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Informational Constraints on Antipoverty Policies: Evidence for Africa

January 24, 2019

Kuala Lumpur World Bank-University of Malaya Joint Seminar

It has often been said that the world’s aggregate poverty gap—the total monetary amount by which all poor people fall below the poverty line—is modest when one uses poverty lines typical of low-income countries. The implication is sometimes drawn that only a modest sum of money is needed to eliminate global poverty—to bring all poor people up to the international poverty line. However, eliminating poverty may well be a lot harder than the size of the aggregate poverty gap might suggest.  Identifying who is poor and by how much is challenging. The poverty gap calculation could be way off the mark. The presentation will draw on the following two papers (with Caitlin Brown) that have tried to assess whether the data typically available and routinely used by policymakers in sub-Saharan Africa—the poorest region of the world by most measures—are adequate to reliably identify who is poor. It will be shown that even with a budget sufficient to eliminate poverty with full information, standard proxy-means tests do not bring the poverty rate below about three-quarters of its initial value. Nor does the optimal (poverty-minimizing) allocation of transfers based on the information typically available do much better. The prevailing methods are particularly deficient in reaching the poorest households. And even when poor households are reached, poor individuals are often missed. Indeed, roughly three-quarters of underweight women and undernourished children are not found in the poorest 20% of households, and around half are not found in the poorest 40%. Some potential improvements in current targeting methods are considered, as is a universal basic income as a policy option.

Download the paper

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  • Dominique van de Walle is a development economist specializing on poverty, social protection, impact evaluation and gender issues. She has authored dozens of papers in scholarly journals and three books on these topics. She spent close to 30 years at the World Bank, mainly in its research department, with stints in the Bank’s gender and social protection groups, and academic visits to the University of Toulouse and Paris School of Economics. She holds a Masters in Economics from the London School of Economics and a Ph. D. in economics from the Australian National University.  She is a Visiting Fellow at the Center for Global Development and is currently a visiting professor at the Ungku Aziz Centre for Development Studies at the University of Malaya in Kuala Lumpur.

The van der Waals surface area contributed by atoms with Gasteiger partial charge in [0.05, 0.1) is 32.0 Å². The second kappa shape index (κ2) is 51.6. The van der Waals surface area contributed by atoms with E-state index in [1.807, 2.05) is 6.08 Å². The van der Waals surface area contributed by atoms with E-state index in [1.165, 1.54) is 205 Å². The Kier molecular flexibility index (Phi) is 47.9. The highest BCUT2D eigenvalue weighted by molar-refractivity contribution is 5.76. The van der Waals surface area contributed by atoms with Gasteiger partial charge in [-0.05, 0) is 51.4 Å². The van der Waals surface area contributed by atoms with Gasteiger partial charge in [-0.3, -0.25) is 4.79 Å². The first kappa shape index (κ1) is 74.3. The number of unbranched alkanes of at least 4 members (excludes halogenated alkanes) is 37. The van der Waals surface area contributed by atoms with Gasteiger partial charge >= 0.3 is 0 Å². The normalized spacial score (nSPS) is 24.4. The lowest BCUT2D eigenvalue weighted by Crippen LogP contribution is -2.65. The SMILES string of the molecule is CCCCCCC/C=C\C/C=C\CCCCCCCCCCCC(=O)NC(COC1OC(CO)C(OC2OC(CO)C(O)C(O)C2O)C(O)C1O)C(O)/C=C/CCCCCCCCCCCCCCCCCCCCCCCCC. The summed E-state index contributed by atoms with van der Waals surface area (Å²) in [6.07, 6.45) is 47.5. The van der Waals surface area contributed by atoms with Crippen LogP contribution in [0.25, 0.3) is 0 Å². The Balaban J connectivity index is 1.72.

Martin Ravallion holds the inaugural Edmond D. Villani Chair of Economics at Georgetown University. Prior to joining Georgetown in 2013 he was Director of the World Bank’s research department, the Development Research Group. He joined the Bank in 1988 and worked in almost all sectors and all regions over the following 24 years. Prior to joining the Bank, Martin was on the faculty of the Australian National University. He holds a Ph.D. in economics from the London School of Economics, and has taught economics at L.S.E., Oxford University, the Australian National University and Princeton University. Martin’s main research interests over the last 30 years have concerned poverty and policies for fighting it. He has advised numerous governments and international agencies on this topic, and he has written extensively on this and other subjects in economics, including six books and 250 papers in scholarly journals and edited volumes. His latest book, ''The Economics of Poverty: History, Measurement and Policy,'' was published by Oxford University Press in January 2016. Martin is the ex-President of the Society for the Study of Economic Inequality, a Research Associate of the National Bureau of Economic Research, a Non-Resident Fellow of the Center for Global Development and a Senior Fellow of the Bureau for Research in Economic Analysis of Development. Among various prizes and awards, in 2012 he was awarded the John Kenneth Galbraith Prize from the American Agricultural and Applied Economics Association, in 2016 he received a Frontiers of Knowledge Award from the BBVA Foundation, Madrid, and in 2018, he was awarded an Honorary Doctorate in Economics by the University of Fribourg, Switzerland.

event details

  • when: Thursday, January 24, 2019; 12:30 -2:00PM
  • where:: World Bank Malaysia Office, Level 3, Sasana Kijang, No. 2, Jalan Dato’ Onn
  • rsvp: Kindly RSVP by Wednesday, January 23, 2019